Gomi <> Aurelio
Hansen <> Aoki
Guida > Thomson > Melendez > Guida
Hansen > Boku > Mitsuoka > Hansen
FightLines: Lightweights Vol. I
A new champion has been crowned, but did the results of the Dream Lightweight Grand Prix bring any changes to FightLines? How badly does Roger Huerta‘s loss to Kenny Florian hurt him? Who’s the number one contender for B.J. Penn‘s UFC title? The Fightlines power rankings have been tweaked, but does it do you any good?
– Joachim Hansen entered Dream 5 with little more than a preliminary fight with a very beatable opponent. He left Japan the winner of a grand prix tournament and Dream’s inaugural 70 kg champion. Yet, he finds himself stuck on the FightLines graph. The finals victory over Shinya Aoki ends up being washed out by Aoki’s gogoplata victory over Hansen at Pride’s Shockwave 2006. This leaves us with a champion who could conceivably defend his belt against a wide array of challengers. However, the two most fitting matchups involve a rematch with rising star Eddie Alvarez and a trilogy with Aoki.
– Alvarez, meanwhile, looks to be set for a fight with Nick Diaz for the recently vacated EliteXC Lightweight Championship. While an intriguing fight for a few different reasons, it’s a fight I expect Alvarez to win convincingly. A much more relevant fight would be with Strikeforce Champion Josh Thomson. Thomson is currently riding an 8 fight win streak including a victory over the former darling of non-UFC American lightweights, Gilbert Melendez. An Alvarez-Thomson fight would bring greater clarity to the muddled division outside of the UFC and Dream.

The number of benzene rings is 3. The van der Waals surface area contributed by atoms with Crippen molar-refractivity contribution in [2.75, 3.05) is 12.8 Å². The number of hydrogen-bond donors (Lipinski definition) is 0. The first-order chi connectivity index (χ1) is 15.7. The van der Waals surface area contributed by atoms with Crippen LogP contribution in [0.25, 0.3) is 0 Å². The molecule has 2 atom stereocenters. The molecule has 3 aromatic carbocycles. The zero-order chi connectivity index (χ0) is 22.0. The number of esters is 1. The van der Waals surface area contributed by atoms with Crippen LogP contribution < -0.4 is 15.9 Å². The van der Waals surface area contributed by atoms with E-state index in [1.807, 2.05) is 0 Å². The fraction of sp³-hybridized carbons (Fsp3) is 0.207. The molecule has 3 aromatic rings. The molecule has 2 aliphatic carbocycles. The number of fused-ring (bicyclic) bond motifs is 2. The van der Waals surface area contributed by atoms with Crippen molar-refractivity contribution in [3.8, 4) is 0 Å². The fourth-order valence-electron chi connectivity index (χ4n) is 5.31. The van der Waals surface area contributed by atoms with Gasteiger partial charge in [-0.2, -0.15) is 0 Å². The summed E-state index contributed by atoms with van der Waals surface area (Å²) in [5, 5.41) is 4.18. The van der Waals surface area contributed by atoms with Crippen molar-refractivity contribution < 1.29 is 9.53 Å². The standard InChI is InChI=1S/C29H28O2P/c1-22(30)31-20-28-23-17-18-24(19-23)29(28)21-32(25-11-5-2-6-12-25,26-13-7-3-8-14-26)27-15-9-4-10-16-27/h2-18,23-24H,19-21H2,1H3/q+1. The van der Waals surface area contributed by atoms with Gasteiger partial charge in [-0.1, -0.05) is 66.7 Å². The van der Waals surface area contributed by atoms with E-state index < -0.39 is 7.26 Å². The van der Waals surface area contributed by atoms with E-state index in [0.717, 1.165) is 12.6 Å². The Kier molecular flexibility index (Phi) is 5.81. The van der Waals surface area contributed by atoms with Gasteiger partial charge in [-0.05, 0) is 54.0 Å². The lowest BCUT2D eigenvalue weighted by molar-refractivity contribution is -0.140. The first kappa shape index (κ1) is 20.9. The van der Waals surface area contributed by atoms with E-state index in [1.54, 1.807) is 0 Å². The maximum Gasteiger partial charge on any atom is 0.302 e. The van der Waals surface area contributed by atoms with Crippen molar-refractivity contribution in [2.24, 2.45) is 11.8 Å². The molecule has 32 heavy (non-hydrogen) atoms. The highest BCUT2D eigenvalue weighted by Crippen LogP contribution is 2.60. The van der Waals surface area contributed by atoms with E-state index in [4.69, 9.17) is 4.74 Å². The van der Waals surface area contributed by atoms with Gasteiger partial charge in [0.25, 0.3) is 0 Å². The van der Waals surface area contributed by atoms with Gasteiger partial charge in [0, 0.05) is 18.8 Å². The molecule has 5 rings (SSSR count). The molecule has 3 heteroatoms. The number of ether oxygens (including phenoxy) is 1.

– Over in the UFC, current champ B.J. Penn looks to be shelved from 155 action with a showdown involving Georges St. Pierre on the horizon. This gives Joe Silva and Dana White ample time to sort out the pecking order for the title. They have put together a nice little pseudo-tournament pitting Sean Sherk and Tyson Griffin together at UFC 90, while Joe Stevenson and Kenny Florian battle at UFC 91. I assume a Florian win locks him into a fight with Penn. A Griffin victory and Florian defeat, however, might catapult Griffin into the spotlight. And in the case of Joe Stevenson and Sean Sherk emerging victorious, one can only guess how the division pans out from there.
– Roger Huerta, once one of the most heavily pushed fighters in the UFC, now appears to be in the doghouse following his loss to Florian and recent comments about fighter pay. The UFC will be making a huge mistake if they give Huerta the Andrei Arlovski treatment. Whatever problems exist between fighter and organization, Huerta still provides enormous value to the UFC. He’s young, he’s exciting, he’s arguably the most handsome fighter in the company, and he potentially brings in a demographic sorely missing from the regular audience. I would like to see him matched up with “Mr. 209” Nate Diaz. This is an example of picture perfect matchmaking. You have two guys in the same tier of the division (though with one on the rise and the other have fallen a bit), both have fairly big names, they have heart, they’re exciting, and they both love to fight. It’s a fight that could headline a Fight Night or be a supporting fight on a pay-per-vew main card.
Experimental Power Rankings
RatingPLUS = (((Bwins -Bloss) / (Bwins + Bloss + Aloss) + 1) / 2) + ((Bwins/Fighters) – (Bloss/Fighters * 2))
Bwins – Beatwins, the number of fighters an individual has paths to below them on the FightLines graph
Bloss – Beatlosses, the number of fighters an individual has paths to above them on the FightLines graph
Aloss – Ambiguous Losses, losses that have been looped out that leaves two fighters without a path to each other
Fighters – Total Fighters, the number of fighters on the graph minus the fighter in question
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